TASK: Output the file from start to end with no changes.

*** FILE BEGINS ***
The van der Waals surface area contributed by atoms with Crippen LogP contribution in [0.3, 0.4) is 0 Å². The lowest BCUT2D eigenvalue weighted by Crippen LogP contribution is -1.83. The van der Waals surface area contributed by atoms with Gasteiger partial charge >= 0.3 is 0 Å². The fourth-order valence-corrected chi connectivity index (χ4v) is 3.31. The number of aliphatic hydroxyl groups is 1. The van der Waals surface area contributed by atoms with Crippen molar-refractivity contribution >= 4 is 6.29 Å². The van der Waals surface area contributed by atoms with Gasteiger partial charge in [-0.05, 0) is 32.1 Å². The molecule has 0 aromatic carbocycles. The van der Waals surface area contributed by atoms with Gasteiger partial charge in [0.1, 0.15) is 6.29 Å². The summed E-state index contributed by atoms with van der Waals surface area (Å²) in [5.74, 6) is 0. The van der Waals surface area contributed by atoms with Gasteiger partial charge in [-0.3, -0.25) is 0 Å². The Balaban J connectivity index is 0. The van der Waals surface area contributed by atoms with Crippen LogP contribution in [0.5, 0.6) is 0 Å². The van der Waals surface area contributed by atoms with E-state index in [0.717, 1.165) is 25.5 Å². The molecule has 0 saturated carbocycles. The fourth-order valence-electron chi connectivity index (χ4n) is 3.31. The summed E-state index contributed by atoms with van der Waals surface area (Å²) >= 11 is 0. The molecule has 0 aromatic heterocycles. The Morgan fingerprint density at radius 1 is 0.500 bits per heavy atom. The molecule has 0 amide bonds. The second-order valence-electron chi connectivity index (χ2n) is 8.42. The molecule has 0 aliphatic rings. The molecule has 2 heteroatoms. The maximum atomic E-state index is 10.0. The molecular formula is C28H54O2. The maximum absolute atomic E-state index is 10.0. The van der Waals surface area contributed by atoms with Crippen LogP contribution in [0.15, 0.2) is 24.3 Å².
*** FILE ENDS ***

The van der Waals surface area contributed by atoms with Crippen LogP contribution in [0.3, 0.4) is 0 Å². The lowest BCUT2D eigenvalue weighted by Crippen LogP contribution is -1.83. The van der Waals surface area contributed by atoms with Gasteiger partial charge >= 0.3 is 0 Å². The fourth-order valence-corrected chi connectivity index (χ4v) is 3.31. The number of aliphatic hydroxyl groups is 1. The van der Waals surface area contributed by atoms with Crippen molar-refractivity contribution >= 4 is 6.29 Å². The van der Waals surface area contributed by atoms with Gasteiger partial charge in [-0.05, 0) is 32.1 Å². The molecule has 0 aromatic carbocycles. The van der Waals surface area contributed by atoms with Gasteiger partial charge in [0.1, 0.15) is 6.29 Å². The summed E-state index contributed by atoms with van der Waals surface area (Å²) in [5.74, 6) is 0. The van der Waals surface area contributed by atoms with Gasteiger partial charge in [-0.3, -0.25) is 0 Å². The Balaban J connectivity index is 0. The van der Waals surface area contributed by atoms with Crippen LogP contribution in [0.5, 0.6) is 0 Å². The van der Waals surface area contributed by atoms with E-state index in [0.717, 1.165) is 25.5 Å². The molecule has 0 saturated carbocycles. The fourth-order valence-electron chi connectivity index (χ4n) is 3.31. The summed E-state index contributed by atoms with van der Waals surface area (Å²) >= 11 is 0. The molecule has 0 aromatic heterocycles. The Morgan fingerprint density at radius 1 is 0.500 bits per heavy atom. The molecule has 0 amide bonds. The second-order valence-electron chi connectivity index (χ2n) is 8.42. The molecule has 0 aliphatic rings. The molecule has 2 heteroatoms. The maximum atomic E-state index is 10.0. The molecular formula is C28H54O2. The maximum absolute atomic E-state index is 10.0. The van der Waals surface area contributed by atoms with Crippen LogP contribution in [0.15, 0.2) is 24.3 Å².